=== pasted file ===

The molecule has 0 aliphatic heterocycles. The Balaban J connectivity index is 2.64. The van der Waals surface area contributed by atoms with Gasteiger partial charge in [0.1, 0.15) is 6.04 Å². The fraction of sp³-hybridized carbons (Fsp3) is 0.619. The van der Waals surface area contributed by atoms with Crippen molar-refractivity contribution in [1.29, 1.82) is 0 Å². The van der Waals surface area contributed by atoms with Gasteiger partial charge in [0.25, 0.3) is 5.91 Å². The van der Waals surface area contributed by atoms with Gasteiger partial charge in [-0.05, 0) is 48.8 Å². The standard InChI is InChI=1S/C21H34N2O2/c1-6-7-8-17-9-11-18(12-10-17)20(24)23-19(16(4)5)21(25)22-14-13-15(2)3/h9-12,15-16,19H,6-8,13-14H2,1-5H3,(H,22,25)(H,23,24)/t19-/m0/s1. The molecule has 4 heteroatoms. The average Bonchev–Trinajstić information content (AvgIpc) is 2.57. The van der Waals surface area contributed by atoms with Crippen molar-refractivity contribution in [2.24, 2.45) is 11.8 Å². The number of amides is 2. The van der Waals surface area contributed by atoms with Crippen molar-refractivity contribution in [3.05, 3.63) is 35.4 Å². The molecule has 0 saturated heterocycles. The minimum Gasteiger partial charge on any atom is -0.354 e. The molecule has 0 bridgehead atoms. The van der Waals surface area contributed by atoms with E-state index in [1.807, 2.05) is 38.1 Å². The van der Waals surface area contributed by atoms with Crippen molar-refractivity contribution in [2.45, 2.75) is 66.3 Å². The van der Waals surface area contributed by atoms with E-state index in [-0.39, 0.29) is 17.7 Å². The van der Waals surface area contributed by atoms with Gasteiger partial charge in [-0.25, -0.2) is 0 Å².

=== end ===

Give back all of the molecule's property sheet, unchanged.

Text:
The molecule has 0 aliphatic heterocycles. The Balaban J connectivity index is 2.64. The van der Waals surface area contributed by atoms with Gasteiger partial charge in [0.1, 0.15) is 6.04 Å². The fraction of sp³-hybridized carbons (Fsp3) is 0.619. The van der Waals surface area contributed by atoms with Crippen molar-refractivity contribution in [1.29, 1.82) is 0 Å². The van der Waals surface area contributed by atoms with Gasteiger partial charge in [0.25, 0.3) is 5.91 Å². The van der Waals surface area contributed by atoms with Gasteiger partial charge in [-0.05, 0) is 48.8 Å². The standard InChI is InChI=1S/C21H34N2O2/c1-6-7-8-17-9-11-18(12-10-17)20(24)23-19(16(4)5)21(25)22-14-13-15(2)3/h9-12,15-16,19H,6-8,13-14H2,1-5H3,(H,22,25)(H,23,24)/t19-/m0/s1. The molecule has 4 heteroatoms. The average Bonchev–Trinajstić information content (AvgIpc) is 2.57. The van der Waals surface area contributed by atoms with Crippen molar-refractivity contribution in [2.24, 2.45) is 11.8 Å². The number of amides is 2. The van der Waals surface area contributed by atoms with Crippen molar-refractivity contribution in [3.05, 3.63) is 35.4 Å². The molecule has 0 saturated heterocycles. The minimum Gasteiger partial charge on any atom is -0.354 e. The molecule has 0 bridgehead atoms. The van der Waals surface area contributed by atoms with E-state index in [1.807, 2.05) is 38.1 Å². The van der Waals surface area contributed by atoms with Crippen molar-refractivity contribution in [2.45, 2.75) is 66.3 Å². The van der Waals surface area contributed by atoms with E-state index in [-0.39, 0.29) is 17.7 Å². The van der Waals surface area contributed by atoms with Gasteiger partial charge in [-0.25, -0.2) is 0 Å².